As can be taken from the clinical studies on postmenopausal women presented in Example 2 below, the women treated had bi-dimensionally measurable or palpable lesions and clinical evidence of metastatic disease, and hCG had a positive effect on the course of the illness in more than 50% of the patients. The invention therefore preferably relates to the treatment of mammary tumors in postmenopausal women. The invention also relates to the use of hCG for the manufacture of a medicament for the treatment and/or prevention of metastatic mammary tumors. Highly preferred is the use of hCG for the preparation of a medicament for treatment of metastatic mammary carcinoma in postmenopausal women.
In another preferred embodiment, hCG is used as an adjuvant in combination with other cancer therapies. Other cancer therapies include, for example, mastectomy, lumpectomy, segmental mastectomy or any other surgical treatment, as well as chemotherapy, or therapy with drugs or combinations of drugs.
For instance, specific endocrine therapies with antiestrogens, progestins or aromatase inhibitors have been found to be effective in treating breast cancer. Antiestrogens are especially effective in the treatment of Estrogen-receptor (ER) positive tumors, since they bind to the ER and competitively block binding of estrogen to its receptor. The invention therefore also relates to the treatment or prevention of breast cancer wherein the treated tumor cells are Estrogen-Receptor positive, and to the use of hCG in combination with an antiestrogen. The administration of hCG and the antiestrogen may be simultaneous, sequential or separate.
The administration of the antiestrogen sequentially to the treatment with hCG is particularly preferred. The antiestrogen particularly well suited is Tamoxifen, which may be administered orally in a daily amount of about 30 milligrams (mg). Although Tamoxifen is the preferred antiestrogen, other substances having analogous activity are within the meaning of “antiestrogen” in accordance with the present invention. Suitable examples are found, e.g., in a review by Legha and Carter: “Antiestrogens in the treatment of breast cancer” (Cancer Treat. Rev. 3:205, 1976).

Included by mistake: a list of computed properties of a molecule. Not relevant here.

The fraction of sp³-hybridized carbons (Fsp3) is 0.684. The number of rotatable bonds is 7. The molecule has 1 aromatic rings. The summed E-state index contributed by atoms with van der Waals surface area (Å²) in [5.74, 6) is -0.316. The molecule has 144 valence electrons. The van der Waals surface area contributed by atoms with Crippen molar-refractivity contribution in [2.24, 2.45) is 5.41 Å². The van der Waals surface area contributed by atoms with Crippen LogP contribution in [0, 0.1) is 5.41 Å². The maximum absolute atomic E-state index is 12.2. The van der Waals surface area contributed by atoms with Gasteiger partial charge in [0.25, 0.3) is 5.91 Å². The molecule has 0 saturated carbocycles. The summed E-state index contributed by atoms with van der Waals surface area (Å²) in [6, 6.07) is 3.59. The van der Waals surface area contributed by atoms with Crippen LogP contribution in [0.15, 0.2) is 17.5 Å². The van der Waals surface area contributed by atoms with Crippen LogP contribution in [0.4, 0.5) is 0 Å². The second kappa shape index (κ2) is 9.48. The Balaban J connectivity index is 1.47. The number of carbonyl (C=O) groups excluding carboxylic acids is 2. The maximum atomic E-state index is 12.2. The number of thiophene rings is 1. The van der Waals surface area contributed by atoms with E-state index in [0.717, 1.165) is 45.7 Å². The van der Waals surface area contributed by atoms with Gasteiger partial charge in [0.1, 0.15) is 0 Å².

The amount of hCG administered according to the invention is 100 to 20,000 International Units (IU) per day or equivalent microgram (μg) amounts. The unit “IU” is specifically adapted to biologically active substances. The International Unit “IU” of hCG is the activity contained in a stated amount of the International Standard, which consists of a mixture of freeze-dried extract of chorionic gonadotrophin from the urine of pregnant women, with lactose. The equivalence in the International Units of the International Standard is stated by the World Health Organization. The potency of hCG is expressed in International Units per milligram. The determination of the potency is described in European Pharmacopoeia 1997, pp. 913–914 or in USP, Gold/Official Monographs, p. 718. The protein content of a preparation can be measured by any protein determination assay known in the art, as for example by the Lowry protein assay or Bradford protein assay, based on measuring optical density, as well known by persons skilled in the art.